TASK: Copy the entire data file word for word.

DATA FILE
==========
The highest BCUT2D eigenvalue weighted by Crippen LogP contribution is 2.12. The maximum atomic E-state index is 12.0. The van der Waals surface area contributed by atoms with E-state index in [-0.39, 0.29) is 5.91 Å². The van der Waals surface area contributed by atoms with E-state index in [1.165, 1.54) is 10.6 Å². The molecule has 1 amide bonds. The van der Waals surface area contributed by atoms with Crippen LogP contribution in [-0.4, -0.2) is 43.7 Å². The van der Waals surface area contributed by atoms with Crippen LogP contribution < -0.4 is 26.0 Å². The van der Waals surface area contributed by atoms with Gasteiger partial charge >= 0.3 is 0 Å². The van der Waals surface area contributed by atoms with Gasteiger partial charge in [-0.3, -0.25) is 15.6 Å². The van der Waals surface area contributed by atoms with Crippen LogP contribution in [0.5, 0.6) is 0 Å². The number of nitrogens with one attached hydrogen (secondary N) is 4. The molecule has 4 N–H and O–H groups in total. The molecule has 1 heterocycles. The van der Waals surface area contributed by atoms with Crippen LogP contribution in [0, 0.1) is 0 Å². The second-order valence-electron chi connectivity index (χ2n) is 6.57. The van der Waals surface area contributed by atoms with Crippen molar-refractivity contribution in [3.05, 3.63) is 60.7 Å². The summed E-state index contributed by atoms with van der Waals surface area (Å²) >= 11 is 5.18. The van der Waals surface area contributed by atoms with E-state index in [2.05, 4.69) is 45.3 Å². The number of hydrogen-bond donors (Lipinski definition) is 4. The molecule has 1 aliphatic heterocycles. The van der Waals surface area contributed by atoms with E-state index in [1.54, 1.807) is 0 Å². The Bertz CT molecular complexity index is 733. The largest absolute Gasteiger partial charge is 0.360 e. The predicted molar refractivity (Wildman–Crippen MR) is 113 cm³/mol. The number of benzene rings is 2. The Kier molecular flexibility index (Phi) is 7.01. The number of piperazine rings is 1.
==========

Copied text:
The highest BCUT2D eigenvalue weighted by Crippen LogP contribution is 2.12. The maximum atomic E-state index is 12.0. The van der Waals surface area contributed by atoms with E-state index in [-0.39, 0.29) is 5.91 Å². The van der Waals surface area contributed by atoms with E-state index in [1.165, 1.54) is 10.6 Å². The molecule has 1 amide bonds. The van der Waals surface area contributed by atoms with Crippen LogP contribution in [-0.4, -0.2) is 43.7 Å². The van der Waals surface area contributed by atoms with Crippen LogP contribution < -0.4 is 26.0 Å². The van der Waals surface area contributed by atoms with Gasteiger partial charge >= 0.3 is 0 Å². The van der Waals surface area contributed by atoms with Gasteiger partial charge in [-0.3, -0.25) is 15.6 Å². The van der Waals surface area contributed by atoms with Crippen LogP contribution in [0.5, 0.6) is 0 Å². The number of nitrogens with one attached hydrogen (secondary N) is 4. The molecule has 4 N–H and O–H groups in total. The molecule has 1 heterocycles. The van der Waals surface area contributed by atoms with Crippen LogP contribution in [0, 0.1) is 0 Å². The second-order valence-electron chi connectivity index (χ2n) is 6.57. The van der Waals surface area contributed by atoms with Crippen molar-refractivity contribution in [3.05, 3.63) is 60.7 Å². The summed E-state index contributed by atoms with van der Waals surface area (Å²) >= 11 is 5.18. The van der Waals surface area contributed by atoms with E-state index in [2.05, 4.69) is 45.3 Å². The number of hydrogen-bond donors (Lipinski definition) is 4. The molecule has 1 aliphatic heterocycles. The van der Waals surface area contributed by atoms with E-state index in [1.54, 1.807) is 0 Å². The Bertz CT molecular complexity index is 733. The largest absolute Gasteiger partial charge is 0.360 e. The predicted molar refractivity (Wildman–Crippen MR) is 113 cm³/mol. The number of benzene rings is 2. The Kier molecular flexibility index (Phi) is 7.01. The number of piperazine rings is 1.